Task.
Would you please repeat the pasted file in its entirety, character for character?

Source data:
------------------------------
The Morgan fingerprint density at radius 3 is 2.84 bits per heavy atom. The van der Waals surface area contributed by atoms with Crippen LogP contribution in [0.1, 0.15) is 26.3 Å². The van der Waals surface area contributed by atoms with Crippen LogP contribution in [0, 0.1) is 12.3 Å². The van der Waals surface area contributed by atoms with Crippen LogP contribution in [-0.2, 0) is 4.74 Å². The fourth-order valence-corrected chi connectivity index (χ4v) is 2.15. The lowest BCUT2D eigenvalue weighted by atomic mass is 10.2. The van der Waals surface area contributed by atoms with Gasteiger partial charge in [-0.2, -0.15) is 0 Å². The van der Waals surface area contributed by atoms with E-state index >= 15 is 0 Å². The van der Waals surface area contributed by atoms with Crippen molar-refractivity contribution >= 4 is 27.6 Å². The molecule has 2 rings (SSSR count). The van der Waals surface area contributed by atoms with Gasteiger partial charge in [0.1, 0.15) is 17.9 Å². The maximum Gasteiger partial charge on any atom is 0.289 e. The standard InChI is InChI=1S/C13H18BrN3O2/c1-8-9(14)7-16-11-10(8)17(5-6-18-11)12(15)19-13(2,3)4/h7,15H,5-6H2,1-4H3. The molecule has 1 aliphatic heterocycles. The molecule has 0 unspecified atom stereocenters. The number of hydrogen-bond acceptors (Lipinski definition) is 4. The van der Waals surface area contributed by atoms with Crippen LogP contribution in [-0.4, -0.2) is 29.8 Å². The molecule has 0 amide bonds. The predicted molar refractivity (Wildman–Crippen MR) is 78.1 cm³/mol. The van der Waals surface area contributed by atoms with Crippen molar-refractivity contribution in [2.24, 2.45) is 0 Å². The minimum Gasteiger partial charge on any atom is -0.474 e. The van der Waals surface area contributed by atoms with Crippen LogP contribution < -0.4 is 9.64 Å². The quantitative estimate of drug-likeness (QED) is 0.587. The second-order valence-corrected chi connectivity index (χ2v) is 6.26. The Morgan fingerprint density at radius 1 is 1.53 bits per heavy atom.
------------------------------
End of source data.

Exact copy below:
The Morgan fingerprint density at radius 3 is 2.84 bits per heavy atom. The van der Waals surface area contributed by atoms with Crippen LogP contribution in [0.1, 0.15) is 26.3 Å². The van der Waals surface area contributed by atoms with Crippen LogP contribution in [0, 0.1) is 12.3 Å². The van der Waals surface area contributed by atoms with Crippen LogP contribution in [-0.2, 0) is 4.74 Å². The fourth-order valence-corrected chi connectivity index (χ4v) is 2.15. The lowest BCUT2D eigenvalue weighted by atomic mass is 10.2. The van der Waals surface area contributed by atoms with Gasteiger partial charge in [-0.2, -0.15) is 0 Å². The van der Waals surface area contributed by atoms with E-state index >= 15 is 0 Å². The van der Waals surface area contributed by atoms with Crippen molar-refractivity contribution >= 4 is 27.6 Å². The molecule has 2 rings (SSSR count). The van der Waals surface area contributed by atoms with Gasteiger partial charge in [0.1, 0.15) is 17.9 Å². The maximum Gasteiger partial charge on any atom is 0.289 e. The standard InChI is InChI=1S/C13H18BrN3O2/c1-8-9(14)7-16-11-10(8)17(5-6-18-11)12(15)19-13(2,3)4/h7,15H,5-6H2,1-4H3. The molecule has 1 aliphatic heterocycles. The molecule has 0 unspecified atom stereocenters. The number of hydrogen-bond acceptors (Lipinski definition) is 4. The van der Waals surface area contributed by atoms with Crippen LogP contribution in [-0.4, -0.2) is 29.8 Å². The molecule has 0 amide bonds. The predicted molar refractivity (Wildman–Crippen MR) is 78.1 cm³/mol. The van der Waals surface area contributed by atoms with Crippen molar-refractivity contribution in [2.24, 2.45) is 0 Å². The minimum Gasteiger partial charge on any atom is -0.474 e. The van der Waals surface area contributed by atoms with Crippen LogP contribution < -0.4 is 9.64 Å². The quantitative estimate of drug-likeness (QED) is 0.587. The second-order valence-corrected chi connectivity index (χ2v) is 6.26. The Morgan fingerprint density at radius 1 is 1.53 bits per heavy atom.